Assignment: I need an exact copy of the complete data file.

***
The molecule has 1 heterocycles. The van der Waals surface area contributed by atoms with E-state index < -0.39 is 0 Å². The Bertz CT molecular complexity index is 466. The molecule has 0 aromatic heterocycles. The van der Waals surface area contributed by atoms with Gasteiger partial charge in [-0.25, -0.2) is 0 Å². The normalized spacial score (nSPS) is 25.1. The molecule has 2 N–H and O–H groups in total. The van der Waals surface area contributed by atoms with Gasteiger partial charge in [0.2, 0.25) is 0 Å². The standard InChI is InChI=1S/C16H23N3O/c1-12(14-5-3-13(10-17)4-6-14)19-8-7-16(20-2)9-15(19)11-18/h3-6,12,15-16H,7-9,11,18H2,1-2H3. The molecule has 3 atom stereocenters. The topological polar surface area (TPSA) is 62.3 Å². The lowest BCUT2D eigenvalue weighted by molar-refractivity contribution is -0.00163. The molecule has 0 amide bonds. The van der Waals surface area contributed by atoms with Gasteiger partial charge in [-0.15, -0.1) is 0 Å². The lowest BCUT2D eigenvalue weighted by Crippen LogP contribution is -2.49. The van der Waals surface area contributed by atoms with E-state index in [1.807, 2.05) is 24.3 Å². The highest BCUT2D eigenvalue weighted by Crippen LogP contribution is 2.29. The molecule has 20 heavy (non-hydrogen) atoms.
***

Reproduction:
The molecule has 1 heterocycles. The van der Waals surface area contributed by atoms with E-state index < -0.39 is 0 Å². The Bertz CT molecular complexity index is 466. The molecule has 0 aromatic heterocycles. The van der Waals surface area contributed by atoms with Gasteiger partial charge in [-0.25, -0.2) is 0 Å². The normalized spacial score (nSPS) is 25.1. The molecule has 2 N–H and O–H groups in total. The van der Waals surface area contributed by atoms with Gasteiger partial charge in [0.2, 0.25) is 0 Å². The standard InChI is InChI=1S/C16H23N3O/c1-12(14-5-3-13(10-17)4-6-14)19-8-7-16(20-2)9-15(19)11-18/h3-6,12,15-16H,7-9,11,18H2,1-2H3. The molecule has 3 atom stereocenters. The topological polar surface area (TPSA) is 62.3 Å². The lowest BCUT2D eigenvalue weighted by molar-refractivity contribution is -0.00163. The molecule has 0 amide bonds. The van der Waals surface area contributed by atoms with Gasteiger partial charge in [-0.15, -0.1) is 0 Å². The lowest BCUT2D eigenvalue weighted by Crippen LogP contribution is -2.49. The van der Waals surface area contributed by atoms with E-state index in [1.807, 2.05) is 24.3 Å². The highest BCUT2D eigenvalue weighted by Crippen LogP contribution is 2.29. The molecule has 20 heavy (non-hydrogen) atoms.